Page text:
Brody Brown has always been responsible for others. After his parents’ death, he gave up a promising artistic career to care for his younger brother and sister. Now, with his siblings grown, Brody owns his own business, has a nice house, makes a nice living, and for the first time in years he’s on his own.
Elise Sorenson has come to Seattle with her young daughter to find peace. After years as a world-famous ballerina—(and just as many years in a marriage-gone-bad)—she’s looking for neither love nor attention. But she finds both in the handsome, honest man who befriends her with no strings attached. More than friends, Brody and Elise discover in each other what they need—wild, physical passion without commitment. But it’ll take a shadow from Elise’s past to make them look beyond what they need—to what they truly desire.
This is not a paranormal. I just wanted to put that out there again, since I really thought – until Ames corrected me – that this series was PNR.
Brody gave up most of his dreams to raise his younger brother and sister after his parents died. Now that they’re grown and settled into their lives, he’s finally content. He has a great house, a solid business and the love of close friends and family. He isn’t in the market for a relationship, but a fling with his gorgeous next door neighbor might be the only thing missing from his life.
Elise is just getting settled in to Seattle. After escaping an abusive marriage the last thing she wants is to start another romance. She just wants to focus on building her business and raising her daughter. When Brody approaches her about a fling, she’s all for it. As long as they both understand it won’t go any farther, things will be just fine. Right?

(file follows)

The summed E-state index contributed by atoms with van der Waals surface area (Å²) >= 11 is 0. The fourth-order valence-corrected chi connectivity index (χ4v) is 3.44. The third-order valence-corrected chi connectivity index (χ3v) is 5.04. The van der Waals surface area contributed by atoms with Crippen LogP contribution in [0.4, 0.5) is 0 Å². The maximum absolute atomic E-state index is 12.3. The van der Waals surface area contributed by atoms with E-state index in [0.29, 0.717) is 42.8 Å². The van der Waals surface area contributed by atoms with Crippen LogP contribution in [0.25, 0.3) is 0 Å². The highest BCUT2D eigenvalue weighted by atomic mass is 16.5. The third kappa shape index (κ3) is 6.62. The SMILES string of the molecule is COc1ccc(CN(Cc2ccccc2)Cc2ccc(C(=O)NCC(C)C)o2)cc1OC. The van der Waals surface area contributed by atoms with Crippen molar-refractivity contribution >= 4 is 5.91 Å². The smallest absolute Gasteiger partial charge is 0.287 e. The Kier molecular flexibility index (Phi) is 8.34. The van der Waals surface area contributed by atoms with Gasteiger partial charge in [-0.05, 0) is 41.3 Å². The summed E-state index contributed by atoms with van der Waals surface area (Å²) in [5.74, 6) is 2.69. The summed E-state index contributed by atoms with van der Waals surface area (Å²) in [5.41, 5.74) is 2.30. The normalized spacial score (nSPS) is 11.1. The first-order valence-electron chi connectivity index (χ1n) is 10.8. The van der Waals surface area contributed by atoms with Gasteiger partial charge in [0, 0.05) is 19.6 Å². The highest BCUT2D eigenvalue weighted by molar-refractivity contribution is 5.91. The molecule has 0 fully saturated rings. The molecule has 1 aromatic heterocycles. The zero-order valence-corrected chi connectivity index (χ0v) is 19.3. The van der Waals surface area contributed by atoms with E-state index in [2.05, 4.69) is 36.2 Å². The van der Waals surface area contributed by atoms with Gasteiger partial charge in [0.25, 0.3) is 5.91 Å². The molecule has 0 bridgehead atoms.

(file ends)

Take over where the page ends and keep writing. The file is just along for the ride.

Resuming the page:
I really loved the progression of this novel. The timelime spans more than a year, which gives Brody and Elise plenty of time to get to know one another. Their relationship starts out casual, but slowly moves into deeper territory for both of them.
I really loved Brody. He was a solid guy, content with his life and totally sure of himself. He’d been hurt in the past, but he wasn’t suffering from any major hangups. I think the sheer normalness of him is what worked so well. He could be any man, or all men. He wasn’t dark and brooding, but nor was he shallow. He was just a guy who loved his family and was settled in his life.
Elise showed major strength and growth throughout the novel. She isn’t broken the way Erin was in Laid Bare, but she had scars from her past she had to deal with nonetheless. I liked that she faced them head on and didn’t try to stick her head in the sand about her lingering baggage. I also really liked that she was comfortable with her sexuality.
I really love how family centric these books are. Too often I think kids are shown as little more than window dressing in novels, but that wasn’t the case here. Not only was she a fully fleshed out character on her own, but Elise’s daughter, Rennie, was really integrated into the story. The way she and Brody interacted was lovely and sweet. I love that he fell in love with both of them. It was wonderful the way Brody’s friends and family accepted Elise and welcomed her into their fold. Not because she was dating Brody, but because they genuinely liked her.
I was bothered by Elise’s martyr complex. She assumed a lot of guilt and blamed herself for a lot of the things in her past that she had no control over. I’m all for taking responsibility for your actions, but Elise felt she was responsible for every bad decision ever made by anyone close to her. Which was ridiculous. I did like that Brody called her on it, though.
Brody’s relationship and feelings toward his ex, Raven, also bothered me. Not because he was still in love with her, but he indulged her way too much. I didn’t understand why he was so dense when it came to her. It was obvious to everyone but him that she was trying to cause trouble, and still he defended her or brushed it off. She wasn’t a crazy ex, but someone the whole family was close to, so I know that made it harder. But in the end I just kept thinking, “Are you really that dumb?” I did like that Elise tried to understand their relationship, though. That showed growth and maturity on her part.
This beautifully written, character driven novel is a must read.
4.5 out of 5
Coming November 2010: